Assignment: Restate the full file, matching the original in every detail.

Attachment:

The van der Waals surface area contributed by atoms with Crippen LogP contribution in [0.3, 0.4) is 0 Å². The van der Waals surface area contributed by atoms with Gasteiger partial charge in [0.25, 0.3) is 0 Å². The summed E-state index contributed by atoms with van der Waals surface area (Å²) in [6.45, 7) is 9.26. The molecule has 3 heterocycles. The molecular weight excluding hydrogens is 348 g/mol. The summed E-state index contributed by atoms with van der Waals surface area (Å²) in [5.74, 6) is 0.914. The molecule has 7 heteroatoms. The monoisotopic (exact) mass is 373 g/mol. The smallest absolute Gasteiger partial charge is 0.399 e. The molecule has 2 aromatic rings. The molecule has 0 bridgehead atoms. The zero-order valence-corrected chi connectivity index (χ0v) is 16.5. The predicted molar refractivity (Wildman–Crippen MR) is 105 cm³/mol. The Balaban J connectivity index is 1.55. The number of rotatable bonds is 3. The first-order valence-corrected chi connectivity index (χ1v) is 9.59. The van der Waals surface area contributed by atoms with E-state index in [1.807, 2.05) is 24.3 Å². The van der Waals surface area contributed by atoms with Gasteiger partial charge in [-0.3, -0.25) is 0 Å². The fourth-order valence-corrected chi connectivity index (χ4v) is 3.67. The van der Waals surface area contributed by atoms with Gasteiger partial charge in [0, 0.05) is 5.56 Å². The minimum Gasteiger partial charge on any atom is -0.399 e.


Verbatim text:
The van der Waals surface area contributed by atoms with Crippen LogP contribution in [0.3, 0.4) is 0 Å². The van der Waals surface area contributed by atoms with Gasteiger partial charge in [0.25, 0.3) is 0 Å². The summed E-state index contributed by atoms with van der Waals surface area (Å²) in [6.45, 7) is 9.26. The molecule has 3 heterocycles. The molecular weight excluding hydrogens is 348 g/mol. The summed E-state index contributed by atoms with van der Waals surface area (Å²) in [5.74, 6) is 0.914. The molecule has 7 heteroatoms. The monoisotopic (exact) mass is 373 g/mol. The smallest absolute Gasteiger partial charge is 0.399 e. The molecule has 2 aromatic rings. The molecule has 0 bridgehead atoms. The zero-order valence-corrected chi connectivity index (χ0v) is 16.5. The predicted molar refractivity (Wildman–Crippen MR) is 105 cm³/mol. The Balaban J connectivity index is 1.55. The number of rotatable bonds is 3. The first-order valence-corrected chi connectivity index (χ1v) is 9.59. The van der Waals surface area contributed by atoms with E-state index in [1.807, 2.05) is 24.3 Å². The van der Waals surface area contributed by atoms with Gasteiger partial charge in [-0.3, -0.25) is 0 Å². The fourth-order valence-corrected chi connectivity index (χ4v) is 3.67. The van der Waals surface area contributed by atoms with Gasteiger partial charge in [0, 0.05) is 5.56 Å². The minimum Gasteiger partial charge on any atom is -0.399 e.